SUP ocean

I spent some time on the water this week. I was on my SUP (stand-up paddleboard.) I’m a yoga teacher. “Is this SUP Yoga?” people asked. They’d seen advertisements. Yogis on boards in warrior and dog poses. I’ll tell you about my experience and let you decide for yourself.

On the first day, in between trips to the studio and the dining hall, I unpacked, inflated, and assembled the board. I was pleased that it was easy to transport and arrived undamaged. I started to watch the water, differently. I observed with intent.

The next day, I stuffed my skin into SPF swim tights, slathered my neck and ears with sunscreen, and pulled my ponytail through a hole I’d ripped in my cap, just for this purpose. I tucked the unwieldy board under my arm and felt it bounce against my hip where a bruise would later form. I leaned to find some cushion on my flank and set a course for the surf.

I swung my hips and swiveled the board across the grass, onto the cobblestone, and through the weathered wooden gate to the sand. It was saturated and I sunk in. We launched, again and again on that first day. The water was wild. Eventually, I made it through with “GO” on my mind. I stood. She swelled beneath my feet, my legs shook and then we began to sway. 

I often use the metaphor of the anchor when I teach meditation and mindfulness. Out there, with the tall masts of sailboats in sight, I realized, this was not that. I am not anchored, not by a chain and a hunk of metal anyway.

I am oriented. I am aware. I know which way the current is (mostly) going and that it will bring me back to shore. I can feel the strength of the wind as it picks up. It pushes me and the water both. It makes white caps that lick the side of the SUP and pitches my weight forward to my toes and then back to my heels. I am aware of the possibility that my strength, driving down to meet the force of the waves through my feet on the SUP and hands gripping my paddle, may not be sufficient to keep me on course. I reconsider my options. Once again, I hear “GO” and rise to her challenge. 

Just the right amount of intensity, that is what we need. To find focus and still the fluctuations that would knock us over otherwise, we need to feel.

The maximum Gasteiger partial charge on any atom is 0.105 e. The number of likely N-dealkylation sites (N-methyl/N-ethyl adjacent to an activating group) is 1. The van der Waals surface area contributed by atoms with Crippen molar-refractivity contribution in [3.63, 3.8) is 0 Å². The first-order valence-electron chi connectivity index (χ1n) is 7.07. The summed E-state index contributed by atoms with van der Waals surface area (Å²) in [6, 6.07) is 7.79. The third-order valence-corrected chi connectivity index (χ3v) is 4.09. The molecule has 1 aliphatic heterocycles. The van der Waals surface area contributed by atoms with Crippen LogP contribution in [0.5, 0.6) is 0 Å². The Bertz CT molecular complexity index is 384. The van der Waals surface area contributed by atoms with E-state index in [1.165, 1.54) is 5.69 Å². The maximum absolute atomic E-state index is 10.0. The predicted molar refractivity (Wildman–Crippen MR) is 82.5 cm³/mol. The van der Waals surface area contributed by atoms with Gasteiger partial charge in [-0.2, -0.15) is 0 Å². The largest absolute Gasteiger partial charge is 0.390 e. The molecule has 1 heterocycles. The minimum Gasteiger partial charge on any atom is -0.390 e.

We need to feel. I feel with my feet and fingers… the surge of the tide as it pushes me, and everything else, towards the shore; the sturdiness of the paddle (once I got the screws tightened) and the power of its curve. I use it to pull a personal current up alongside my SUP. It tells her where I want to go. 

I am oriented towards the shore, where my husband, teacher, friends, food, and safety seem assured. I know just how far away I am going and how long it might take to get back. Once I stop trying to move away I will be carried back and deposited on the shore. 

It turns out to be a quick return. The wind is strong and at my back once I turn. It delivers me quickly enough that I want to turn right back around. I wasn’t missed, I wasn’t gone for long. Yet, I found a whole world within during that short time.

It doesn’t take long. What it takes is the right amount of intensity… This is where the elements of experience are dynamic (and interesting) enough to demand our presence (lest we fall,) yet not so strong to evoke fear.

This is where courage, confidence, clarity, and calm can arise most easily. These efforts satisfy an urge to explore, grow, build, learn, and “do.” They also can allow for an easier transition to rest. It, we know, is equally essential for integration. 

It is no mistake that rest is usually located at the end of posture practice. We need to feel the difference between activation and relaxation. It is in the dynamic, in the midst of it all, that we, settle. That is where we are… blissfully bobbing along… 

I stood, in a trembling mountain pose, with my weight centered and my gaze steady. My board wasn’t anchored (as they are in the SUP Yoga classes that you might see advertised.) I was inexorably connected… to my body, my spirit, my world of experience. This is yoga.

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